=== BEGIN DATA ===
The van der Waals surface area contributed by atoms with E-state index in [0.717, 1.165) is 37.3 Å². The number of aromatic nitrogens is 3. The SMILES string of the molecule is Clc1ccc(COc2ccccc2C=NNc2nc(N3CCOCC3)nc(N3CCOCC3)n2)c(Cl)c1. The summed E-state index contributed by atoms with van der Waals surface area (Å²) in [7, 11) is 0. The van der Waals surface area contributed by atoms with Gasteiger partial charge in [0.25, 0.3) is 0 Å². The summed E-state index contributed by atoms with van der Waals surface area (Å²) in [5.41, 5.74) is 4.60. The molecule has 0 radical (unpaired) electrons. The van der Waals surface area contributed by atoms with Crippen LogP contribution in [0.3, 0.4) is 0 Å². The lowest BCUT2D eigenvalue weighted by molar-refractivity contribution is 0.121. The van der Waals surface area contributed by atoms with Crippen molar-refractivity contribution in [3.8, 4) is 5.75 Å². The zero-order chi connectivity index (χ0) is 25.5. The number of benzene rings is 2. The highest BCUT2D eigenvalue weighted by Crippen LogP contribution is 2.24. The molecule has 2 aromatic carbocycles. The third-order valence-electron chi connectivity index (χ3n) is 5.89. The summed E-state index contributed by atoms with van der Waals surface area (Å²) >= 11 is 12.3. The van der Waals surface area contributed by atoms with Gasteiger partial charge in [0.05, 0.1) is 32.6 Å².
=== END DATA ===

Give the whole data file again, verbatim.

The van der Waals surface area contributed by atoms with E-state index in [0.717, 1.165) is 37.3 Å². The number of aromatic nitrogens is 3. The SMILES string of the molecule is Clc1ccc(COc2ccccc2C=NNc2nc(N3CCOCC3)nc(N3CCOCC3)n2)c(Cl)c1. The summed E-state index contributed by atoms with van der Waals surface area (Å²) in [7, 11) is 0. The van der Waals surface area contributed by atoms with Gasteiger partial charge in [0.25, 0.3) is 0 Å². The summed E-state index contributed by atoms with van der Waals surface area (Å²) in [5.41, 5.74) is 4.60. The molecule has 0 radical (unpaired) electrons. The van der Waals surface area contributed by atoms with Crippen LogP contribution in [0.3, 0.4) is 0 Å². The lowest BCUT2D eigenvalue weighted by molar-refractivity contribution is 0.121. The van der Waals surface area contributed by atoms with Crippen molar-refractivity contribution in [3.8, 4) is 5.75 Å². The zero-order chi connectivity index (χ0) is 25.5. The number of benzene rings is 2. The highest BCUT2D eigenvalue weighted by Crippen LogP contribution is 2.24. The molecule has 2 aromatic carbocycles. The third-order valence-electron chi connectivity index (χ3n) is 5.89. The summed E-state index contributed by atoms with van der Waals surface area (Å²) >= 11 is 12.3. The van der Waals surface area contributed by atoms with Gasteiger partial charge in [0.05, 0.1) is 32.6 Å².